We present first-principles based multiband spin-fluctuation calculations within the random-phase approximation for four isostructural intermetallic actinides, namely the superconductors PuCoIn5, PuCoGa5, PuRhGa5, and the paramagnet UCoGa5. The results show that a strong peak in the spin-fluctuation dressed self-energy is present around 0.5 eV in all materials, which is mostly created by 5f electrons. These fluctuations are coupled to electrons, which gives rise to the peak-dip-hump structure in the spectral function, characteristic of the coexistence of itinerant and localized electronic states. Our results are in quantitative agreement with available photoelectron spectra on PuCoGa5 [1] and UCoGa5 [2]. Our self-consistent intermediate Coulomb coupling GW calculations of the self-energy are performed within the fluctuation exchange approximation [3,4] using first-principles electronic structure input obtained from the density functional theory within the generalized gradient approximation (GGA). We find that the effective coupling of electrons to spin fluctuations creates a dip in the single-particle excitations due to strong scattering between spin-orbit split states. The lost spectral weight (dip) in the spectral function is distributed partially to the renormalized itinerant states at the Fermi level (peak), as well as to the strongly localized incoherent states at higher energy (hump). The coherent states at the Fermi level can still be characterized as Bloch waves, though strongly renormalized, whereas the incoherent electrons are localized in real space exhibiting the dispersionless hump structure. We will discuss the impact of our first-principles based intermediate coupling model for calculating electronic hot spots in the spectral function and the multiband spin-fluctuation spectrum relevant for electric and thermal transport in both actinide metals and nuclear fuel materials. This work was supported by the U.S. DOE under Contract No. DE-AC52-06NA25396 through the Office of Basic Energy Sciences (BES) and the LDRD Program at LANL. We acknowledge a NERSC computing allocation of the U.S. DOE under Contract No. DE-AC02-05CH11231.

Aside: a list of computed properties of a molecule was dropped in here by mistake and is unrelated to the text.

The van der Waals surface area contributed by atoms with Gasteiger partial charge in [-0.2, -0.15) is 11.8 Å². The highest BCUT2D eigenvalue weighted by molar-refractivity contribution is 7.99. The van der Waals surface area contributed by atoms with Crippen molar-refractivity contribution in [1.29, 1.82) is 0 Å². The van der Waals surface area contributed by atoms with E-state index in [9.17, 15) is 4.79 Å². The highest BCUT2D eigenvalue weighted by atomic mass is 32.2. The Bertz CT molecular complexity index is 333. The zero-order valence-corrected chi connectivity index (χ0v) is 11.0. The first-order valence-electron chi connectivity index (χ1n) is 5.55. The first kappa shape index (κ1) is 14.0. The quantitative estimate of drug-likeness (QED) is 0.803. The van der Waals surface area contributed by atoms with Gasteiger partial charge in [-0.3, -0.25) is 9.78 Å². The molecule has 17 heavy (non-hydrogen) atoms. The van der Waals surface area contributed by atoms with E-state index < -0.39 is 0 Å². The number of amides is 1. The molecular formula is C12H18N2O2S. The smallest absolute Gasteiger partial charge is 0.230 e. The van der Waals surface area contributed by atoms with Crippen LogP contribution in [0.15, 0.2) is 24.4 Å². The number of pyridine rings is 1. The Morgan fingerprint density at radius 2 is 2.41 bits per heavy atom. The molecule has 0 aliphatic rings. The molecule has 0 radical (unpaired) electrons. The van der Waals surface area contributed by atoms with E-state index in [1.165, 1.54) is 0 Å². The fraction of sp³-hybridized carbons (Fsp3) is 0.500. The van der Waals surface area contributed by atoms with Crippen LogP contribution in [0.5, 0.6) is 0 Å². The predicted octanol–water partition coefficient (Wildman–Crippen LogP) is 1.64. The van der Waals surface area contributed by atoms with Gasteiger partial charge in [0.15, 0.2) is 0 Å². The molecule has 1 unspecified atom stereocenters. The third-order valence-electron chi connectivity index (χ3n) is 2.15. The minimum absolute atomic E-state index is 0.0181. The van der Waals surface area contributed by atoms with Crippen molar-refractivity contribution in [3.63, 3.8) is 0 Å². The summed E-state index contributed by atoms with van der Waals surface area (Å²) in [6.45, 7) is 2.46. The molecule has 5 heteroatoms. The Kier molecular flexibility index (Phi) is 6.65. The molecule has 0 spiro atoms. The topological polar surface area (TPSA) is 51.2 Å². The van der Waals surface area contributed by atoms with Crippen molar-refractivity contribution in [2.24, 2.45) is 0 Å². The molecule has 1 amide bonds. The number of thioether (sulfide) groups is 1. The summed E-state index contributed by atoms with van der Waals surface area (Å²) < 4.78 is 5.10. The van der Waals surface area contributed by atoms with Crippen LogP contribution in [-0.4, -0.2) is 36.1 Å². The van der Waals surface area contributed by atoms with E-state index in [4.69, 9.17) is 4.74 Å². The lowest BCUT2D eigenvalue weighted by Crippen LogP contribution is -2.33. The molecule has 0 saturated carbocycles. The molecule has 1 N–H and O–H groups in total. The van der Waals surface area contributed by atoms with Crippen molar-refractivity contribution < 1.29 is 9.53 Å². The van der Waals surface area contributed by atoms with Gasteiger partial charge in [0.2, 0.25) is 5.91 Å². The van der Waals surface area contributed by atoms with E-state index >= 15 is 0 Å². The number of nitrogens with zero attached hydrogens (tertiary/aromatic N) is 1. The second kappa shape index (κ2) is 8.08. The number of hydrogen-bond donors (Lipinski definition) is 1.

[1] T. Das, J.-X. Zhu, and M.J. Graf (2012), Phys. Rev. Lett. 108, 137001.
      [2] T. Das, T. Durakiewicz, J.-X. Zhu, J.J. Joyce, J. L. Sarrao, and M.J. Graf (2012), Phys. Rev. X 2, 041012.
      [3] R.S. Markiewicz, T. Das, S. Basak, and A. Bansil (2010), J. Electron. Spectrosc. Relat. Phenom. 181, 23.
      [4] T. Das, J.-X. Zhu, and M.J. Graf (2013), J. Materials Research 28, 659.
      Speaker: Matthias Graf (LANL)
    • 10:20 AM
      Coffee break
    • 24
      Spintronics at KTH, Spin Laser
      Speaker: Vladislav Korenivski (Stockholm University)
    • 25
      Superconducting Laser
      Speaker: Vladimir Krasnov (Stockholm University)
    • 26
      Lunch and Round Table Discussion at the AlbaNova Cafeteria